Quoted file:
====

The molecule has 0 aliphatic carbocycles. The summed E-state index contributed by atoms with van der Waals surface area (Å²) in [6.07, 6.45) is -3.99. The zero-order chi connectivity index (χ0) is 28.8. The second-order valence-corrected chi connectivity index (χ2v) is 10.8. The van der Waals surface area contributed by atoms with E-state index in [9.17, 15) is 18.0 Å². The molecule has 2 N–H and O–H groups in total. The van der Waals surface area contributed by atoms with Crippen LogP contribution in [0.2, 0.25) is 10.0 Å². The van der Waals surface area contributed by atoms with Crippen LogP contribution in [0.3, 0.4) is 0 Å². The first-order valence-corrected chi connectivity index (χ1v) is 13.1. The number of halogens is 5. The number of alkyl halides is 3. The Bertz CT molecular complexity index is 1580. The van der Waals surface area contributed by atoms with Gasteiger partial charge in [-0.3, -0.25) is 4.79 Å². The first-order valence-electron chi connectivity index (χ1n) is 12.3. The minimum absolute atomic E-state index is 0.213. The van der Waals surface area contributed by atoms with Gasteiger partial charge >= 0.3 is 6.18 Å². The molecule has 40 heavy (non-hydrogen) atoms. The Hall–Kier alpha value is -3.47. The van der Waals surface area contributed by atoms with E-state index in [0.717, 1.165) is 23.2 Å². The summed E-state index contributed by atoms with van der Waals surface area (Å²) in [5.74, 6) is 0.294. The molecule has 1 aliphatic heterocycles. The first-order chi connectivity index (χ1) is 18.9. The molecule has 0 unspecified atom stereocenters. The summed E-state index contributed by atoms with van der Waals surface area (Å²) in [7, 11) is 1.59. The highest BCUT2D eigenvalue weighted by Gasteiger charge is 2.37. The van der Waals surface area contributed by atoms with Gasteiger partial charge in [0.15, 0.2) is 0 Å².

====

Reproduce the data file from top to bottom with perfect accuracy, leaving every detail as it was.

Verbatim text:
The molecule has 0 aliphatic carbocycles. The summed E-state index contributed by atoms with van der Waals surface area (Å²) in [6.07, 6.45) is -3.99. The zero-order chi connectivity index (χ0) is 28.8. The second-order valence-corrected chi connectivity index (χ2v) is 10.8. The van der Waals surface area contributed by atoms with E-state index in [9.17, 15) is 18.0 Å². The molecule has 2 N–H and O–H groups in total. The van der Waals surface area contributed by atoms with Crippen LogP contribution in [0.2, 0.25) is 10.0 Å². The van der Waals surface area contributed by atoms with Crippen LogP contribution in [0.3, 0.4) is 0 Å². The first-order valence-corrected chi connectivity index (χ1v) is 13.1. The number of halogens is 5. The number of alkyl halides is 3. The Bertz CT molecular complexity index is 1580. The van der Waals surface area contributed by atoms with Gasteiger partial charge in [-0.3, -0.25) is 4.79 Å². The first-order valence-electron chi connectivity index (χ1n) is 12.3. The minimum absolute atomic E-state index is 0.213. The van der Waals surface area contributed by atoms with Gasteiger partial charge >= 0.3 is 6.18 Å². The molecule has 40 heavy (non-hydrogen) atoms. The Hall–Kier alpha value is -3.47. The van der Waals surface area contributed by atoms with E-state index in [0.717, 1.165) is 23.2 Å². The summed E-state index contributed by atoms with van der Waals surface area (Å²) in [5.74, 6) is 0.294. The molecule has 1 aliphatic heterocycles. The first-order chi connectivity index (χ1) is 18.9. The molecule has 0 unspecified atom stereocenters. The summed E-state index contributed by atoms with van der Waals surface area (Å²) in [7, 11) is 1.59. The highest BCUT2D eigenvalue weighted by Gasteiger charge is 2.37. The van der Waals surface area contributed by atoms with Gasteiger partial charge in [0.15, 0.2) is 0 Å².